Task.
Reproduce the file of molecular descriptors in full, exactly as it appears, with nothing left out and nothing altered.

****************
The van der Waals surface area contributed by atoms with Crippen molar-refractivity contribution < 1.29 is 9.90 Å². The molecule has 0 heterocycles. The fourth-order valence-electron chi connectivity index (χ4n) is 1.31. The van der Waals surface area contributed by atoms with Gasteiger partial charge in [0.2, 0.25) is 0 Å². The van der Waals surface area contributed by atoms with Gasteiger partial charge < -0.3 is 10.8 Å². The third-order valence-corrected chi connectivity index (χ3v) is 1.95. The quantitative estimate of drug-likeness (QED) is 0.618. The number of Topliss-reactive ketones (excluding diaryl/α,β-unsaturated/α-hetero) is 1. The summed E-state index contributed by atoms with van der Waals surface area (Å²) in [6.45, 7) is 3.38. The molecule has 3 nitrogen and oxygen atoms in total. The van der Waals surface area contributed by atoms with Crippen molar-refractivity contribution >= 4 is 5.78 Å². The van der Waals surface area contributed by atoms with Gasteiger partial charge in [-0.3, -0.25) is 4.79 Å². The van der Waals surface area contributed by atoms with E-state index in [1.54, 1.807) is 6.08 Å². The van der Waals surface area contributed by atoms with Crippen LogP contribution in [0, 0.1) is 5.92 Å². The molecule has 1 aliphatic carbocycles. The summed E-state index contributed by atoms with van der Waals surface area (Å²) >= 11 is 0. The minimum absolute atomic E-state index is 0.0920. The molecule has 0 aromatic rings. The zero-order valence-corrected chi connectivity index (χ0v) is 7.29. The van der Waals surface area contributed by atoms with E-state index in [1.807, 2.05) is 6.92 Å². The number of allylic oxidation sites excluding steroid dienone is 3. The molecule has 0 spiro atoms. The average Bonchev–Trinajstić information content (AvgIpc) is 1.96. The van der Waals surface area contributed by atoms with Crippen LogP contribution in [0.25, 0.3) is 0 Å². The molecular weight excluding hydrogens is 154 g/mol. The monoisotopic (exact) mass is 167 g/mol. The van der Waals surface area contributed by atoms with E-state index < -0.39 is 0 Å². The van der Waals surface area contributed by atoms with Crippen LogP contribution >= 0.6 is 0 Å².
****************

The van der Waals surface area contributed by atoms with Crippen molar-refractivity contribution < 1.29 is 9.90 Å². The molecule has 0 heterocycles. The fourth-order valence-electron chi connectivity index (χ4n) is 1.31. The van der Waals surface area contributed by atoms with Gasteiger partial charge in [0.2, 0.25) is 0 Å². The van der Waals surface area contributed by atoms with Gasteiger partial charge < -0.3 is 10.8 Å². The third-order valence-corrected chi connectivity index (χ3v) is 1.95. The quantitative estimate of drug-likeness (QED) is 0.618. The number of Topliss-reactive ketones (excluding diaryl/α,β-unsaturated/α-hetero) is 1. The summed E-state index contributed by atoms with van der Waals surface area (Å²) in [6.45, 7) is 3.38. The molecule has 3 nitrogen and oxygen atoms in total. The van der Waals surface area contributed by atoms with Crippen molar-refractivity contribution >= 4 is 5.78 Å². The van der Waals surface area contributed by atoms with Gasteiger partial charge in [-0.3, -0.25) is 4.79 Å². The van der Waals surface area contributed by atoms with E-state index in [1.54, 1.807) is 6.08 Å². The van der Waals surface area contributed by atoms with Crippen LogP contribution in [0, 0.1) is 5.92 Å². The molecule has 1 aliphatic carbocycles. The summed E-state index contributed by atoms with van der Waals surface area (Å²) >= 11 is 0. The minimum absolute atomic E-state index is 0.0920. The molecule has 0 aromatic rings. The zero-order valence-corrected chi connectivity index (χ0v) is 7.29. The van der Waals surface area contributed by atoms with E-state index in [1.807, 2.05) is 6.92 Å². The number of allylic oxidation sites excluding steroid dienone is 3. The molecule has 0 spiro atoms. The average Bonchev–Trinajstić information content (AvgIpc) is 1.96. The van der Waals surface area contributed by atoms with Crippen LogP contribution in [0.25, 0.3) is 0 Å². The molecular weight excluding hydrogens is 154 g/mol. The monoisotopic (exact) mass is 167 g/mol. The van der Waals surface area contributed by atoms with E-state index < -0.39 is 0 Å². The van der Waals surface area contributed by atoms with Crippen LogP contribution >= 0.6 is 0 Å².